Cultural Anthropology

Cultural anthropology is one of the four major fields of anthropology (the others being biological anthropology, linguistic anthropology and archaeology). It emerged as an area of study after the era of European exploration when it became apparent around the world how diverse human experiences can be. What distinguishes cultural anthropology most clearly from other related disciplines is its holistic emphasis.

Anthropologists view culture in terms of a set of systems, which interact with each other and together make it possible for cultural practices to be perpetuated through generations. These systems include kinship systems, which encompass mate choice, marriage customs, family relationships and obligations, and household composition. There are also social systems, encompassing stable non-kin relationships, and religions or belief systems. In addition, economic systems and political systems encompass relationships outside the family and household.

Cultural anthropologists' primary concern is the impact of every system at the local level, in the day-to-day activities in a community, although it is possible for some of these systems and relationships to encompass global dimensions. Ethnography comprises the process of observing the culture of a society first hand, while ethnology focuses on the comparison of findings, which are a result of different cultural anthropological research projects, and their analysis aimed at noting the similarities and differences between various cultures.

Cultural anthropology is a field-based science. It observes directly and participates in a culture, using this as its main source of knowledge about the given culture. It emphasizes collecting detailed, repetitive observations, under diverse conditions and with diverse community members. The collection of these observations is done using various field observation methods, which are collectively called ethnographic methods. These methods include qualitative as well as quantitative data collection and analysis techniques. A process called triangulation, which is often done at the same time as the field research process, is used for the comparison of results from the different data collection strategies.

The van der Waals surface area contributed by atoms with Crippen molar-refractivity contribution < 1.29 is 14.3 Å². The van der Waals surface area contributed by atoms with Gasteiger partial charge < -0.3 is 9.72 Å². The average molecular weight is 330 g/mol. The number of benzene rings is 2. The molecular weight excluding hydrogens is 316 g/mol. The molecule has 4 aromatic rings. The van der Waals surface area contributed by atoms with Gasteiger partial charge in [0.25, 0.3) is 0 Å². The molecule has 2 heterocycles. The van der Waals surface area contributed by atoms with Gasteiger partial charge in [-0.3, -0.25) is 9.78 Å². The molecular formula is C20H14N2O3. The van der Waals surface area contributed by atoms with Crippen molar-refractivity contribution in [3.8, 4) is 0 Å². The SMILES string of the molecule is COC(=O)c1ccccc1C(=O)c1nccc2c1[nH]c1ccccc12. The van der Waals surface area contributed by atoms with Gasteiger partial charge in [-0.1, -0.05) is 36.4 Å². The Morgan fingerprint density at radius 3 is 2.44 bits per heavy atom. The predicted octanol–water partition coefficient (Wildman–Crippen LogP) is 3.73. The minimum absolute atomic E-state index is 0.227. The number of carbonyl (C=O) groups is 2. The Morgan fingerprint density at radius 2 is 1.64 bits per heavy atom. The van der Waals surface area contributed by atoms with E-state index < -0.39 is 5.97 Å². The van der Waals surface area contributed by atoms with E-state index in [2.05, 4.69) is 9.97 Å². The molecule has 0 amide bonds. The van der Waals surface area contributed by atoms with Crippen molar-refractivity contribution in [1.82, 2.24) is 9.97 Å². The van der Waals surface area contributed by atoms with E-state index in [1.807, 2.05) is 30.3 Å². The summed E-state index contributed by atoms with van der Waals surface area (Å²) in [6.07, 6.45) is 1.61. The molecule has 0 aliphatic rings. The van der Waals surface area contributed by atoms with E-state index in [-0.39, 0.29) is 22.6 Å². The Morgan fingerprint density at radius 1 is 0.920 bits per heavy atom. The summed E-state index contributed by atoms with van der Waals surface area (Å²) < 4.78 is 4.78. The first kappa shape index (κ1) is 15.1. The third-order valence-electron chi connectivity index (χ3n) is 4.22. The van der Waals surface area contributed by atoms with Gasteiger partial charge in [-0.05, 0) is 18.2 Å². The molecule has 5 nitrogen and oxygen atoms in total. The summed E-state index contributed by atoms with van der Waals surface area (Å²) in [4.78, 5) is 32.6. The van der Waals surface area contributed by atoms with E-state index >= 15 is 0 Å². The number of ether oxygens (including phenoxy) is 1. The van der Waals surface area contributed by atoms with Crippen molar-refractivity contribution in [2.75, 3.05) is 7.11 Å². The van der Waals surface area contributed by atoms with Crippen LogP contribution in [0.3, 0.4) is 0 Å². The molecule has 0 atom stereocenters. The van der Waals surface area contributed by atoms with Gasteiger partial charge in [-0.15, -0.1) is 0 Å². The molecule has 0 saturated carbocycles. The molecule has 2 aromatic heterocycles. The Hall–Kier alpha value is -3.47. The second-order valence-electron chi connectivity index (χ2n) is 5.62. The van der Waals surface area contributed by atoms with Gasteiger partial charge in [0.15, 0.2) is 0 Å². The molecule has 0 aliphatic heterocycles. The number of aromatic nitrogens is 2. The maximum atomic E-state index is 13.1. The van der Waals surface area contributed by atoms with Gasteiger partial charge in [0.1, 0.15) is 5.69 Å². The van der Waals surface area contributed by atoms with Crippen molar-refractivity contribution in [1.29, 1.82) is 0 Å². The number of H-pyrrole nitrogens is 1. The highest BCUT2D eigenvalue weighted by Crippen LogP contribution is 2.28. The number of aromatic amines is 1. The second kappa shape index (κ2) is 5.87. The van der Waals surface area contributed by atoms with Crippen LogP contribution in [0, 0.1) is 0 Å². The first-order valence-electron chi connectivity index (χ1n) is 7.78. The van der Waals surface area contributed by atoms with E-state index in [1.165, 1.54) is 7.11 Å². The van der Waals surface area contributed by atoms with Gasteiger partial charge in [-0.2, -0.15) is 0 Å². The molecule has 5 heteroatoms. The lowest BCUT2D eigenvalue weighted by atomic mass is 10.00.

A range of subfields overlap within cultural anthropology. Ethnography, which is the broadest, deals with the systematic study of cultures. The specific focus of medical anthropology is the study of diseases and health in view of cultural systems, while in applied anthropology anthropological knowledge is systematically used to address contemporary problems. Urban, national and global anthropology are closely related and center on interrelationships at these levels, their impact and how they are affected by daily social and cultural lives of people in particular places. Psychological anthropology focuses on cultural, psychological and social interrelations at all levels, while linguistic anthropology centers on the study of language in its cultural and social context.

The range of theoretical perspectives cultural anthropologists work with includes strongly scientific and objective as well as strongly literary and subjective perspectives. When choosing a theoretical perspective, anthropologists consider the overall goal of the research, sometimes integrating theories from different perspectives to deal with some problems. According to Robert A. Hahn, anthropology theory encompasses three major areas -- ecological and evolutionary theory, cultural theory, and political and economic theory.